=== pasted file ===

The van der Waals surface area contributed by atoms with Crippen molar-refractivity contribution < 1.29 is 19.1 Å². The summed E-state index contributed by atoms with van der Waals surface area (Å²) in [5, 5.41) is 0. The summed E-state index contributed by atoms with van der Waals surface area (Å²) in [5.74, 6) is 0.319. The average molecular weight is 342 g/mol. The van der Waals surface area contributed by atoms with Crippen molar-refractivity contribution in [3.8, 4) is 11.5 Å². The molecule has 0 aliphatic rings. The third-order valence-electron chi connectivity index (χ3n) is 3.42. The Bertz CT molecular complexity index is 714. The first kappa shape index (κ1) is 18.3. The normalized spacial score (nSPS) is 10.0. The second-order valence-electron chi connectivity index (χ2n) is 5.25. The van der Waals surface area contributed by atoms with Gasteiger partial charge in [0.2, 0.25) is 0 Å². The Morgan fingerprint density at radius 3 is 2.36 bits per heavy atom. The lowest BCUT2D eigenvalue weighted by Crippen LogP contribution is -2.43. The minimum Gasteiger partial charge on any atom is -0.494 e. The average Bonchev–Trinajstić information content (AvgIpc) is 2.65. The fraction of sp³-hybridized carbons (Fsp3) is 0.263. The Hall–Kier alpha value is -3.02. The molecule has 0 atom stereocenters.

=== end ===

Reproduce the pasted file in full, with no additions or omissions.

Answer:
The van der Waals surface area contributed by atoms with Crippen molar-refractivity contribution < 1.29 is 19.1 Å². The summed E-state index contributed by atoms with van der Waals surface area (Å²) in [5, 5.41) is 0. The summed E-state index contributed by atoms with van der Waals surface area (Å²) in [5.74, 6) is 0.319. The average molecular weight is 342 g/mol. The van der Waals surface area contributed by atoms with Crippen molar-refractivity contribution in [3.8, 4) is 11.5 Å². The molecule has 0 aliphatic rings. The third-order valence-electron chi connectivity index (χ3n) is 3.42. The Bertz CT molecular complexity index is 714. The first kappa shape index (κ1) is 18.3. The normalized spacial score (nSPS) is 10.0. The second-order valence-electron chi connectivity index (χ2n) is 5.25. The van der Waals surface area contributed by atoms with Gasteiger partial charge in [0.2, 0.25) is 0 Å². The Morgan fingerprint density at radius 3 is 2.36 bits per heavy atom. The lowest BCUT2D eigenvalue weighted by Crippen LogP contribution is -2.43. The minimum Gasteiger partial charge on any atom is -0.494 e. The average Bonchev–Trinajstić information content (AvgIpc) is 2.65. The fraction of sp³-hybridized carbons (Fsp3) is 0.263. The Hall–Kier alpha value is -3.02. The molecule has 0 atom stereocenters.